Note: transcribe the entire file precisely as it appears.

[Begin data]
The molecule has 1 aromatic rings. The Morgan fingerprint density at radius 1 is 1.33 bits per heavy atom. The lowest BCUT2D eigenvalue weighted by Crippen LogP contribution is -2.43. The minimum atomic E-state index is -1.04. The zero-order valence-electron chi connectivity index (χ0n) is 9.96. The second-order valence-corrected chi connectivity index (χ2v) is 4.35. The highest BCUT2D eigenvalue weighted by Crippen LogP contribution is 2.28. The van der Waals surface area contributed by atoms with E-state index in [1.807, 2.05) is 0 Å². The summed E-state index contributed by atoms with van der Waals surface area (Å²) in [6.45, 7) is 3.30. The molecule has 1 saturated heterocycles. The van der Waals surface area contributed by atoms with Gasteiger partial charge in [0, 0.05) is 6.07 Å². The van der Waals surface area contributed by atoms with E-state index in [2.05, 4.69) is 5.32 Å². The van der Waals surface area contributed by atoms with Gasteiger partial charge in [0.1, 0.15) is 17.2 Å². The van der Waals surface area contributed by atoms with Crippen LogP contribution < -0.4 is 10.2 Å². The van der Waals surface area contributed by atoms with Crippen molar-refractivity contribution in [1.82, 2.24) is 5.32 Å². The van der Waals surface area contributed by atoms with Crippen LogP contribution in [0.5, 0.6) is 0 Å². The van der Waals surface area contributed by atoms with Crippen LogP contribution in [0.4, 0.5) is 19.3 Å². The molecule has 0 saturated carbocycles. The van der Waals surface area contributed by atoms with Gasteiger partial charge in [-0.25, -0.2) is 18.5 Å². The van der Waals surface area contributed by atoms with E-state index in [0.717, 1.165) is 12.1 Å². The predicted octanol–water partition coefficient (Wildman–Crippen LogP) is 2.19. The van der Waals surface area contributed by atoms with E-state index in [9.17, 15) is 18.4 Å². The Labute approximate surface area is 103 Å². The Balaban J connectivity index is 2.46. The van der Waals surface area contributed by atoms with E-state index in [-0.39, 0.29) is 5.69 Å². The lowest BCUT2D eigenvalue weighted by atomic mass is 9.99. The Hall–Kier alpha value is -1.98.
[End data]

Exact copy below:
The molecule has 1 aromatic rings. The Morgan fingerprint density at radius 1 is 1.33 bits per heavy atom. The lowest BCUT2D eigenvalue weighted by Crippen LogP contribution is -2.43. The minimum atomic E-state index is -1.04. The zero-order valence-electron chi connectivity index (χ0n) is 9.96. The second-order valence-corrected chi connectivity index (χ2v) is 4.35. The highest BCUT2D eigenvalue weighted by Crippen LogP contribution is 2.28. The van der Waals surface area contributed by atoms with E-state index in [1.807, 2.05) is 0 Å². The summed E-state index contributed by atoms with van der Waals surface area (Å²) in [6.45, 7) is 3.30. The molecule has 1 saturated heterocycles. The van der Waals surface area contributed by atoms with Gasteiger partial charge in [0, 0.05) is 6.07 Å². The van der Waals surface area contributed by atoms with E-state index in [2.05, 4.69) is 5.32 Å². The van der Waals surface area contributed by atoms with Gasteiger partial charge in [0.1, 0.15) is 17.2 Å². The van der Waals surface area contributed by atoms with Crippen LogP contribution < -0.4 is 10.2 Å². The van der Waals surface area contributed by atoms with Crippen molar-refractivity contribution in [1.82, 2.24) is 5.32 Å². The van der Waals surface area contributed by atoms with Crippen LogP contribution in [0.5, 0.6) is 0 Å². The van der Waals surface area contributed by atoms with Crippen LogP contribution in [0.4, 0.5) is 19.3 Å². The molecule has 0 saturated carbocycles. The van der Waals surface area contributed by atoms with Gasteiger partial charge in [-0.25, -0.2) is 18.5 Å². The van der Waals surface area contributed by atoms with E-state index in [0.717, 1.165) is 12.1 Å². The predicted octanol–water partition coefficient (Wildman–Crippen LogP) is 2.19. The van der Waals surface area contributed by atoms with E-state index in [9.17, 15) is 18.4 Å². The Labute approximate surface area is 103 Å². The Balaban J connectivity index is 2.46. The van der Waals surface area contributed by atoms with E-state index in [-0.39, 0.29) is 5.69 Å². The lowest BCUT2D eigenvalue weighted by atomic mass is 9.99. The Hall–Kier alpha value is -1.98.